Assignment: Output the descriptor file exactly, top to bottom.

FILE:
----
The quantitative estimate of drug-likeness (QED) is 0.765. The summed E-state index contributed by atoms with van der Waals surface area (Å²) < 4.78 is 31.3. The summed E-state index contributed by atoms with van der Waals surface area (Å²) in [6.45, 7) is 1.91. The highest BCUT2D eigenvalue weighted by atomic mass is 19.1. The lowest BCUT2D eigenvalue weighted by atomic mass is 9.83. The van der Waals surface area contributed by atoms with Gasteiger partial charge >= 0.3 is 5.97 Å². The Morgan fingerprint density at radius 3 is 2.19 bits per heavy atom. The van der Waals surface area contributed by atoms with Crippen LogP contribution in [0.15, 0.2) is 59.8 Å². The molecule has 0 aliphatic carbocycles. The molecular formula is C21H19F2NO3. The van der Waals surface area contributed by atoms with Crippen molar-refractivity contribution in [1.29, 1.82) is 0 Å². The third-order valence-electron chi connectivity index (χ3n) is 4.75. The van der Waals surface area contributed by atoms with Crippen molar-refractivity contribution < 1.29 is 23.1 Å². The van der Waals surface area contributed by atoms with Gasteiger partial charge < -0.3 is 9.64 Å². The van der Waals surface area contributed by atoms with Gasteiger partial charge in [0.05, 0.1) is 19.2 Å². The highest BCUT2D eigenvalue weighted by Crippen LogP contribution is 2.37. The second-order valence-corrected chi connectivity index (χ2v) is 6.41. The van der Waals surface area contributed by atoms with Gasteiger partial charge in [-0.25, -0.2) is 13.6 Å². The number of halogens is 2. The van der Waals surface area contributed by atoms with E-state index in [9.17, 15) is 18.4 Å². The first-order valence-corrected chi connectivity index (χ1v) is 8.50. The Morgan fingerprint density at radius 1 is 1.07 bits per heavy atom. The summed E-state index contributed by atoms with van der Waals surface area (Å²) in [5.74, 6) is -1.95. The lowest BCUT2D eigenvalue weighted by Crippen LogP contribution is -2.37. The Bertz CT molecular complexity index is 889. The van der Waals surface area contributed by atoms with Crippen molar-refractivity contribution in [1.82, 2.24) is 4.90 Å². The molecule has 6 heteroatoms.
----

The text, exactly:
The quantitative estimate of drug-likeness (QED) is 0.765. The summed E-state index contributed by atoms with van der Waals surface area (Å²) < 4.78 is 31.3. The summed E-state index contributed by atoms with van der Waals surface area (Å²) in [6.45, 7) is 1.91. The highest BCUT2D eigenvalue weighted by atomic mass is 19.1. The lowest BCUT2D eigenvalue weighted by atomic mass is 9.83. The van der Waals surface area contributed by atoms with Gasteiger partial charge >= 0.3 is 5.97 Å². The Morgan fingerprint density at radius 3 is 2.19 bits per heavy atom. The van der Waals surface area contributed by atoms with Crippen LogP contribution in [0.15, 0.2) is 59.8 Å². The molecule has 0 aliphatic carbocycles. The molecular formula is C21H19F2NO3. The van der Waals surface area contributed by atoms with Crippen molar-refractivity contribution in [1.29, 1.82) is 0 Å². The third-order valence-electron chi connectivity index (χ3n) is 4.75. The van der Waals surface area contributed by atoms with Crippen molar-refractivity contribution < 1.29 is 23.1 Å². The van der Waals surface area contributed by atoms with Gasteiger partial charge < -0.3 is 9.64 Å². The van der Waals surface area contributed by atoms with Gasteiger partial charge in [0.05, 0.1) is 19.2 Å². The highest BCUT2D eigenvalue weighted by Crippen LogP contribution is 2.37. The second-order valence-corrected chi connectivity index (χ2v) is 6.41. The van der Waals surface area contributed by atoms with Gasteiger partial charge in [-0.25, -0.2) is 13.6 Å². The number of halogens is 2. The van der Waals surface area contributed by atoms with E-state index in [9.17, 15) is 18.4 Å². The first-order valence-corrected chi connectivity index (χ1v) is 8.50. The Morgan fingerprint density at radius 1 is 1.07 bits per heavy atom. The summed E-state index contributed by atoms with van der Waals surface area (Å²) in [5.74, 6) is -1.95. The lowest BCUT2D eigenvalue weighted by Crippen LogP contribution is -2.37. The Bertz CT molecular complexity index is 889. The van der Waals surface area contributed by atoms with Crippen molar-refractivity contribution in [1.82, 2.24) is 4.90 Å². The molecule has 6 heteroatoms.